Redlich, Namier, and the Crisis of Empire
National self-determination and the formation of nation-states has been the preferred liberal solution to the nationality problem in Central and Eastern Europe. Historians have played a prominent role in constructing nationalist narratives to legitimize the new nation-states arising from the corpse of the multinational Habsburg empire. The alternative liberal and historiographical tradition which privileges multinational states over nation-states, most famously
associated with Lord Acton, has been relatively ignored.Dr Ng addresses this imbalance by concentrating on the lives and works of Josef Relich (1869-1936) and Lewis Namier
(1869-1936), both politically active historians from upper-middle-class assimilated Habsburg Jewish backgrounds. They were anti-nationalist historians in an age of nationalism, and staunch defenders of parliamentary democracy in an era when parliamentary democracy came under attack from both the political Right and Left. Both men argued that modern nationalism with its absolutist claims militated against the spirit of tolerance and mutual compromise essential to parliamentary government. This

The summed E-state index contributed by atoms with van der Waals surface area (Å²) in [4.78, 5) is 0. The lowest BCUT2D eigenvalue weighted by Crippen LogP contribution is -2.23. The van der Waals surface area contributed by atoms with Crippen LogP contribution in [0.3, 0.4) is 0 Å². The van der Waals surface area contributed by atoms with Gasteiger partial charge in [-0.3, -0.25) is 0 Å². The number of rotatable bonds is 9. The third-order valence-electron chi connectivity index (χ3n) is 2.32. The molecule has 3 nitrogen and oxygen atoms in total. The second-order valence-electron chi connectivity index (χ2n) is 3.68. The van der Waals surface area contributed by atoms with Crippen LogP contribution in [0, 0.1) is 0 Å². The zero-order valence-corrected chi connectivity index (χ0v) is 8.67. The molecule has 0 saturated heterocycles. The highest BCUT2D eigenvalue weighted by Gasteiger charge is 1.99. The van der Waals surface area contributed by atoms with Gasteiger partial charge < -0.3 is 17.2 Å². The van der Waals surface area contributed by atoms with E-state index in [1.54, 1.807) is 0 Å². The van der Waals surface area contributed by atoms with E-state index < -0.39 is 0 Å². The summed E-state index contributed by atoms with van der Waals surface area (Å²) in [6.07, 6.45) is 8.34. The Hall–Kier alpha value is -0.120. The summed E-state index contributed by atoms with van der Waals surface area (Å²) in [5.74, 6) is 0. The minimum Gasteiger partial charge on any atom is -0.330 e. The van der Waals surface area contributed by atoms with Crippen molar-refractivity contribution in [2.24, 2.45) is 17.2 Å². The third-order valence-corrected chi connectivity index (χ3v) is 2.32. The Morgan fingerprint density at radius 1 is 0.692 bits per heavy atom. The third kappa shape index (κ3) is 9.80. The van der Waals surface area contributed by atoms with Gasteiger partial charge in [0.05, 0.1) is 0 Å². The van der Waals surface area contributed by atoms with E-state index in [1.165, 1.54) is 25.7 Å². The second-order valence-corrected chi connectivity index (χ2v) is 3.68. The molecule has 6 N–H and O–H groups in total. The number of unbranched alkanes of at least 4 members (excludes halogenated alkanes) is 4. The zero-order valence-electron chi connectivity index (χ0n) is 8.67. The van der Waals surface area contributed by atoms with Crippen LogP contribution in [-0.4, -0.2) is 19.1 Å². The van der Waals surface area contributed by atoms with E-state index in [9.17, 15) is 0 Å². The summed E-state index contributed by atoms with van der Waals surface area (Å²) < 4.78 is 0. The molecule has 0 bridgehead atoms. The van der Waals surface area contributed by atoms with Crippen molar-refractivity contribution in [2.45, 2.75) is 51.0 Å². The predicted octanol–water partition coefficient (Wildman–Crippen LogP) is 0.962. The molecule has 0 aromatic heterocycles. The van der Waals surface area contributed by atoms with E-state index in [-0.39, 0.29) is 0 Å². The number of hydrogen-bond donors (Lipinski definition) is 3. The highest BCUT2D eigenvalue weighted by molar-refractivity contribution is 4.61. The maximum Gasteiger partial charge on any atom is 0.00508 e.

innovative, intellectual history places Redlich and Namier in context.